Virginia is one of 46 states lined up in support of the campaign led by Washington-based lobbyists and backed by the Obama administration to write National Education Standards. The collaborationists are starting with reading and math.
The first draft from the Common Core State Standards “work groups” assembled by the Council of Chief State School Officers and the National Governors Association makes one wonder if Virginia would be taking a step backward by ditching its standards (generally acknowledged to be among the nation’s strongest) in favor of the nationalized version.
The draft uses recycled verbiage reminiscent of the national standards push that occurred under Goals 2000 during the Clinton administration. For instance, there are multiple references to preparing children for a global 21st-century work force. (Perhaps someone should point out to the coalition that we are already a decade into the new century.) Leaders of the two teachers’ unions — the National Education Association and the American Federation of Teachers — already have endorsed the Common Core Standards.
While Virginia has English Standards of Learning, the national collaborationists propose Standards for Reading, Writing, and Communication. Check out this mouthful from a section on Speaking and Listening:
Students are expected to utilize the speaking and listening skills in both groups and one-to-one. The application of these skills may be different in varied settings. When communicating in a group and building on the ideas of others with group goals in mind, a student will have to respond constructively by taking turns, using non-verbal cues such as raising a hand. When communicating one-to-one, a student will be able to respond constructively in a more immediate manner such as by asking a question directly of the speaker.
BY CONTRAST, here is a statement of purpose from Virginia’s English Standards:
The twelfth-grade student will use organizational skills, audience awareness, appropriate vocabulary and grammar, and both verbal and nonverbal presentation skills to plan and deliver an effective 5 to 10 minute oral presentation. The student will analyze British literature and literature of other cultures, with attention to the many classic works which may be studied. Writing will include the production of informational and expository papers, which are organized logically and contain clear and accurate ideas. The student will also produce a well-documented major research paper, using a standard method of documentation. The student will demonstrate advanced knowledge of grammatical conventions through writing, editing, and speaking.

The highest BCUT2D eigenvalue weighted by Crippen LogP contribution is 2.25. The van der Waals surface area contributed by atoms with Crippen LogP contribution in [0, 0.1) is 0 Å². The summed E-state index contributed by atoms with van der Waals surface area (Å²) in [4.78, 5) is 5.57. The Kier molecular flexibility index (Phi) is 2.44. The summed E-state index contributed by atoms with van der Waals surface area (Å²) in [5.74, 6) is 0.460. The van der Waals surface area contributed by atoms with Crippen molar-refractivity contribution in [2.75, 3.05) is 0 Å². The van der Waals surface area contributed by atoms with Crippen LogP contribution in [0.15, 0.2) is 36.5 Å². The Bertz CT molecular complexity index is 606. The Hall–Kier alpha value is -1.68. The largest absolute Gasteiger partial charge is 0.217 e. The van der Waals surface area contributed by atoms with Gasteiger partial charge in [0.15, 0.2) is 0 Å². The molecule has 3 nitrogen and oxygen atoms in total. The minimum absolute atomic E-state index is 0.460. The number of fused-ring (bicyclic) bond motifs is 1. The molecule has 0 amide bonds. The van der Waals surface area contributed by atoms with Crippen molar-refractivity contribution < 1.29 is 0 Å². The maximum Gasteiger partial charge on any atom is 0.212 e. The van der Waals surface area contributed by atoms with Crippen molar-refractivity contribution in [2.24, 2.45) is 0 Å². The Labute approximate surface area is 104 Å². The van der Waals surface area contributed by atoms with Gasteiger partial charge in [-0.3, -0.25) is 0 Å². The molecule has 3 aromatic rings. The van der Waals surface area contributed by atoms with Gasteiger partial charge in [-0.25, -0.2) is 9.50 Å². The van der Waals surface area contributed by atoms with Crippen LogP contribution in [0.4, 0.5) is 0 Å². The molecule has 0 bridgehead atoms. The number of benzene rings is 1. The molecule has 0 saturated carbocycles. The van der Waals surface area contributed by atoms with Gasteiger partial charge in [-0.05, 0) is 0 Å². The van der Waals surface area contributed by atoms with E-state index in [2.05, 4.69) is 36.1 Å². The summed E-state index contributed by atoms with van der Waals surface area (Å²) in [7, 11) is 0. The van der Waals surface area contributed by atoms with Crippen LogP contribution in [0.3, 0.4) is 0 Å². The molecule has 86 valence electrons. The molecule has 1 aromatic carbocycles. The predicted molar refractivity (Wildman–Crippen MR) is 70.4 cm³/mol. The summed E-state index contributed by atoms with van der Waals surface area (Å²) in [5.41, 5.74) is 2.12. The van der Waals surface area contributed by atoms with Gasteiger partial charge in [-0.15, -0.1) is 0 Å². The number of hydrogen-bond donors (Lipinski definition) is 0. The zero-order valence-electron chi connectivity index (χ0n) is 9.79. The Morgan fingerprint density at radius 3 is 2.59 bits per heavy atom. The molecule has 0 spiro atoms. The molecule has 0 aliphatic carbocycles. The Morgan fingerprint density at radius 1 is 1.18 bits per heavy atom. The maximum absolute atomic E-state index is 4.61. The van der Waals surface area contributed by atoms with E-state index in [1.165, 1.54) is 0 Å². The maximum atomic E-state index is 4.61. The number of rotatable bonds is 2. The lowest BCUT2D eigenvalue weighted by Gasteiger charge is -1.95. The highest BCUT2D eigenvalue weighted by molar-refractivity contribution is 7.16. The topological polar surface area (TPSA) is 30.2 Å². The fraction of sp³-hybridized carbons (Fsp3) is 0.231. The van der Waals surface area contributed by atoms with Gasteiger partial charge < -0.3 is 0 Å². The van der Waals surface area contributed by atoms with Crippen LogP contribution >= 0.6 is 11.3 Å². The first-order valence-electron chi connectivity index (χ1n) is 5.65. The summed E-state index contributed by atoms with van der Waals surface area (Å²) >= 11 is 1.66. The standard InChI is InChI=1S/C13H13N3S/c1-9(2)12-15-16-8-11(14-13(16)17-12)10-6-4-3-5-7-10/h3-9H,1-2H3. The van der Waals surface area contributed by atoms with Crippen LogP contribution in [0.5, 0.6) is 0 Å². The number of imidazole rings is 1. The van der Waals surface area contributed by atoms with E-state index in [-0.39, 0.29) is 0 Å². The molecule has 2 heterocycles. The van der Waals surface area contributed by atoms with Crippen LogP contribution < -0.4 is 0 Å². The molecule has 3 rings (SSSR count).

Virginia’s Standards have the advantage of being concise, specific, and straightforward — in short, of being written in English. The national version sounds like an exercise in groupthink. “Writing to inform or explain,” it states, “requires students to integrate complex information from multiple sources in a lucid fashion” This section goes on to say that in their writing students must anticipate “confusions that might arise.”
Yes, it is easy to see how “confusions” could occur.
The proposed College and Career Readiness Standards for Mathematics appear to be highly tolerant of the “new math” mindset of emphasizing conceptual understanding more and computational skill less. The work group announces confidently that “we have taken a step toward the next generation of standards that are aligned to collegeand career-ready expectations and are internationally benchmarked.” New standards “must be focused on deeper, more thorough understanding of more fundamental mathematical ideas and higher mastery of these fewer, more useful skills.”
SO IS LEARNING the multiplication tables a useful skill? You wouldn’t know it from these standards, which are woefully short of grade-level specifics. However, there are multiple tasks that encourage the estimating of answers. Isn’t that what’s needed in the 21st century: best guesses?
President Obama indicated in a July 24 speech that his administration will “reward states that come together and adopt a common set of standards and assessments.” The pot of gold is the money borrowed from our grandchildren, the $787 billion stimulus that was supposed to create jobs but instead is molding sweeping social policy without benefit of public hearings.
If states acquiesce in National Standards, they will likely receive a slice of the $4.35 billion set aside for Education Secretary Arne Duncan to distribute at his sole discretion as a “Race to the Top” fund. If they don’t, they probably won’t. In addition, Duncan plans to pay for national tests.
Gov. Tim Kaine, who was the first governor to endorse Candidate Obama, has enthusiastically endorsed Virginia’s participation. Virginians, including the major-party candidates to succeed Kaine and members of the General Assembly, ought to consider if this runaway train will really take our children to the top, or over a ledge and into an abyss.
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